As for “refusing to enter into any water sharing treaty with any neighbor”, China and India are both signatories to same 16 major environmental agreements2. The only one they don’t share is the Nuclear Non-Proliferation Treaty. China is a member of five international river basin organizations, India eight. India’s transboundary water agreements are notoriously one-sided. In 1996 The Mekong River Commission (MRC) held its first Dialogue Meeting with China and Myanmar. China has been attending meetings as an official observer ever since. In 2002, China signed an agreement with the MRC on the provision of hydrological information on the Lancang/Mekong River. Under the agreement China provides water level data in the flood season from two stations located on the Upper Mekong in China for the MRC’s flood forecasting system. Talks are under way to expand this data sharing agreement to include dry season levels. The Lancang, the Chinese stretch of the Mekong, contributes approximately 16% of the flow of the Mekong River. That’s enough to have strategic influence, but a little short of a “strategic grip”.
Let’s just look at events for the last ten years of data (1998-2008). For the Ganges-Brahmaputra-Meghna, the database has 118 events ranging from +4 to -3. Positive events outnumber negative by two to one. For the Indus River (India-Pakistan), half of the 190 events were positive. Overall, not a bad record ofcooperation over water.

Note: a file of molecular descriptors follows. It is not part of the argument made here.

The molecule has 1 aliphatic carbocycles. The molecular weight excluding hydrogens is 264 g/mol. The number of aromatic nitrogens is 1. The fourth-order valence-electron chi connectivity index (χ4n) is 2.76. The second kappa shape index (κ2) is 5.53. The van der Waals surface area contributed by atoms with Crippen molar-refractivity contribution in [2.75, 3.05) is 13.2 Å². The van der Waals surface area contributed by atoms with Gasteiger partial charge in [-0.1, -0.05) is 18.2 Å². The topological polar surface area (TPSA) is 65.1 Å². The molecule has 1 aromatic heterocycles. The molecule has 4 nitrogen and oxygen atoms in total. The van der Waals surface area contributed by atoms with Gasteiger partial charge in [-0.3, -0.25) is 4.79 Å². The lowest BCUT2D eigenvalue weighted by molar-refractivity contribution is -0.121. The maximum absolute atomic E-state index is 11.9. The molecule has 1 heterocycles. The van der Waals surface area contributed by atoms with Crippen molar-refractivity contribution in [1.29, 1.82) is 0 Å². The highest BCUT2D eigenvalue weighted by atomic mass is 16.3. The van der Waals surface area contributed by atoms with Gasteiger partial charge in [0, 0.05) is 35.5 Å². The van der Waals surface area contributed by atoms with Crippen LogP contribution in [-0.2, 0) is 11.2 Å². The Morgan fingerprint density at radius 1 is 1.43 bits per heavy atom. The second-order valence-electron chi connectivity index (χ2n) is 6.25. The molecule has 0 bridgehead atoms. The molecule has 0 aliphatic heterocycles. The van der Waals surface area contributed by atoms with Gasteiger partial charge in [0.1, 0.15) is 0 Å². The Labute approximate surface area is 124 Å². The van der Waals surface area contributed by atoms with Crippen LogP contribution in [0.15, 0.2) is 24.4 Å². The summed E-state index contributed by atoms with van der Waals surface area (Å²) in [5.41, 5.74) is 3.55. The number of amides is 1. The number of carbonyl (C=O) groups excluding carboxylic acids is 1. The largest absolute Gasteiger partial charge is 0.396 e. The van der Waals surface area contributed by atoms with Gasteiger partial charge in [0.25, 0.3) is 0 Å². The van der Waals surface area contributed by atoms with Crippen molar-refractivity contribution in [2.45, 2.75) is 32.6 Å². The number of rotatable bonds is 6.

In the Mekong River Basin, there have been 166 water related events recorded since 1952. Mekong countries have an impressive record of cooperative action on water related issues. In all those years, which include the years of the American War, there have been only 15 instances of events rated -1 or -2 (mild/strong verbal expressions at an official level). Eighty events rate from +2 to +6 on the scale. One of the +6 events was the 1995 Agreement on the Cooperation for the Sustainable Development of the Mekong River Basin, which resulted in the creation of the Mekong River Commission. Remember this is one of the regions where China is “appropriating waters” and exercising a “strategic grip”.
In light of the record, is the good professor scaremongering? Is he following the old newspaper adage, “if it bleeds it leads”? Or is he just using the hydro power issue as a platform to take shots at India’s only rival for regional influence? My guess is the latter. The hydro power debate in the Mekong has enough polemic already thank you. Given the record, regional ties are far from threatened and in the Mekong at least water wars over dams are an unlikely future.